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City sees good and bad effects of economy, plan changes on retiree trusts

(Feb. 22,2013) With employee benefits having been a hot political topic over the past two years – and already acknowledged to be the key issue in the current contract negotiations between the city and its public safety unions – actuarial reports of the city’s retiree pension and health care funds for the final quarter of 2012 indicate that some of the anticipated benefits and drawbacks of recent plan changes may already be coming to fruition.

Consultants from Morgan Stanley, which manages the investment of the city’s employee benefits trust funds, presented the city’s Board of Pension Trustees with their quadrennial report this week, indicating a strong showing for the city’s investments over the past year.

The general employees’ fund gained 9.72 percent over the year, and the public safety employees’ fund 9.64 percent. The employee healthcare fund gained 8.91 percent, and gains for the current year are on target.

“The markets are really off to a great start and your portfolio is participating in that fully,” said Morgan Stanley’s Michael Holycross.

Since 1991, the city’s public safety employees have had a separate fund from the city’s general employees, due to the different retirement norms for public safety work. General employees pay five percent of their salary each week into the pension fund, with an identical match from the city. After 30 years of service, they become fully vested, meaning they will receive the maximum post-retirement benefit of 50 percent of their salary. Retiring earlier provides a somewhat lower payout.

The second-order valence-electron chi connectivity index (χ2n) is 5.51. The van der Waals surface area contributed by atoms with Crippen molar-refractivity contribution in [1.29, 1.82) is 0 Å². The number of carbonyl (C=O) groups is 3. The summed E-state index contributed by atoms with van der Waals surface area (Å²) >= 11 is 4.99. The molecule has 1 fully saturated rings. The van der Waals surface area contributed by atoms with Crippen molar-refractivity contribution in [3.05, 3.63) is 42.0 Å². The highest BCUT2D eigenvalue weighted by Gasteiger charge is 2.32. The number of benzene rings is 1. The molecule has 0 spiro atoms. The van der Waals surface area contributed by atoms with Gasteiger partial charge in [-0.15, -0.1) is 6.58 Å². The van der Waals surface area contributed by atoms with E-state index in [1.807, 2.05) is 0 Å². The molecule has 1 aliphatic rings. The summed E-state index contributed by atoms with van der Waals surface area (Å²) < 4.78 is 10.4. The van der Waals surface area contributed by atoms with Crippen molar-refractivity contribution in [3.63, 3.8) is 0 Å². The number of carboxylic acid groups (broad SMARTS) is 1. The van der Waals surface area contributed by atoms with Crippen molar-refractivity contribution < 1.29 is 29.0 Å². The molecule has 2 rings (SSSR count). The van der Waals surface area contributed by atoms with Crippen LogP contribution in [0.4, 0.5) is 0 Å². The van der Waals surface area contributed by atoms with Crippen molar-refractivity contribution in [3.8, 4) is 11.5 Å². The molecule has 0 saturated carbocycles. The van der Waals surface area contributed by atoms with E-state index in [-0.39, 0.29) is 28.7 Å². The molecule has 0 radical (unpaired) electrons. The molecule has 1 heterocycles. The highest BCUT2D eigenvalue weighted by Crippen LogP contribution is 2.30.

For public safety employees, the vesting term is 25 years, and the benefit is 60 percent of salary, but they must contribute 8 percent of their pay while they work.

Despite this year’s excellent performance, none of the three plans have enough funding to fully cover their projected expenses in pension and insurance payouts – few municipal govern-

ments’ plans are fully funded.

Much of the reason for this is that the future value projections for the funds assume an investment return of 7.5 percent. While this was a normal – or even somewhat low – average rate at the time the plans were designed, the recent economic recession has reversed that dramatically.

Further, no new employees are paying into the funds, since they were controversially closed out two years ago in favor of individual 401(a) packages.

Even with this year’s excellent performances factored in, the average rate of gain over the past five years has only been 1.83 percent for the general employees’ fund, and 1.84 percent for the public safety fund.

The medical benefits fund has fared better, but only because it was conceived later; the Government Accounting Standards Board only began to require a separate retiree health benefits fund in 2009. As such, the health fund has made 7.4 percent since inception, but still only covers about 20 to 25 percent of its projected future costs.